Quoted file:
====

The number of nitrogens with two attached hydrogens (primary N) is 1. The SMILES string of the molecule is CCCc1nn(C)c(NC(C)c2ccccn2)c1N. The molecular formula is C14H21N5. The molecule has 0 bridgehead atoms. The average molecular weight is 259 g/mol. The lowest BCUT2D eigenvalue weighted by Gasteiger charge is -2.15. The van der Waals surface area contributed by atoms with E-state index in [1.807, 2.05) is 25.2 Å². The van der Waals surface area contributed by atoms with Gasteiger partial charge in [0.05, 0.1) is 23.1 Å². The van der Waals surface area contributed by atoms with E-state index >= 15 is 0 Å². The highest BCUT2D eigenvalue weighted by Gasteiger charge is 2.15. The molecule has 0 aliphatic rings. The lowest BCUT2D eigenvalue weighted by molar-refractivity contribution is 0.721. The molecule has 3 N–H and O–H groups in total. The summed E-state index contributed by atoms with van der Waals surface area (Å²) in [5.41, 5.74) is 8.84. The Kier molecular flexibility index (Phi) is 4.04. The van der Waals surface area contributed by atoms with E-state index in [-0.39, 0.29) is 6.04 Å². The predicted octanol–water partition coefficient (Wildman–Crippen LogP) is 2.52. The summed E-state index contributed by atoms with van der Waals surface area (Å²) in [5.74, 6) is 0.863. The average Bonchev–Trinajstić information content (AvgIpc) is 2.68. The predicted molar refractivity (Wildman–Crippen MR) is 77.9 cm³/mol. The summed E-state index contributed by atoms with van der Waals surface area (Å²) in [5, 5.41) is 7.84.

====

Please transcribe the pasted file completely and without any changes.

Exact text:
The number of nitrogens with two attached hydrogens (primary N) is 1. The SMILES string of the molecule is CCCc1nn(C)c(NC(C)c2ccccn2)c1N. The molecular formula is C14H21N5. The molecule has 0 bridgehead atoms. The average molecular weight is 259 g/mol. The lowest BCUT2D eigenvalue weighted by Gasteiger charge is -2.15. The van der Waals surface area contributed by atoms with E-state index in [1.807, 2.05) is 25.2 Å². The van der Waals surface area contributed by atoms with Gasteiger partial charge in [0.05, 0.1) is 23.1 Å². The van der Waals surface area contributed by atoms with E-state index >= 15 is 0 Å². The highest BCUT2D eigenvalue weighted by Gasteiger charge is 2.15. The molecule has 0 aliphatic rings. The lowest BCUT2D eigenvalue weighted by molar-refractivity contribution is 0.721. The molecule has 3 N–H and O–H groups in total. The summed E-state index contributed by atoms with van der Waals surface area (Å²) in [5.41, 5.74) is 8.84. The Kier molecular flexibility index (Phi) is 4.04. The van der Waals surface area contributed by atoms with E-state index in [-0.39, 0.29) is 6.04 Å². The predicted octanol–water partition coefficient (Wildman–Crippen LogP) is 2.52. The summed E-state index contributed by atoms with van der Waals surface area (Å²) in [5.74, 6) is 0.863. The average Bonchev–Trinajstić information content (AvgIpc) is 2.68. The predicted molar refractivity (Wildman–Crippen MR) is 77.9 cm³/mol. The summed E-state index contributed by atoms with van der Waals surface area (Å²) in [5, 5.41) is 7.84.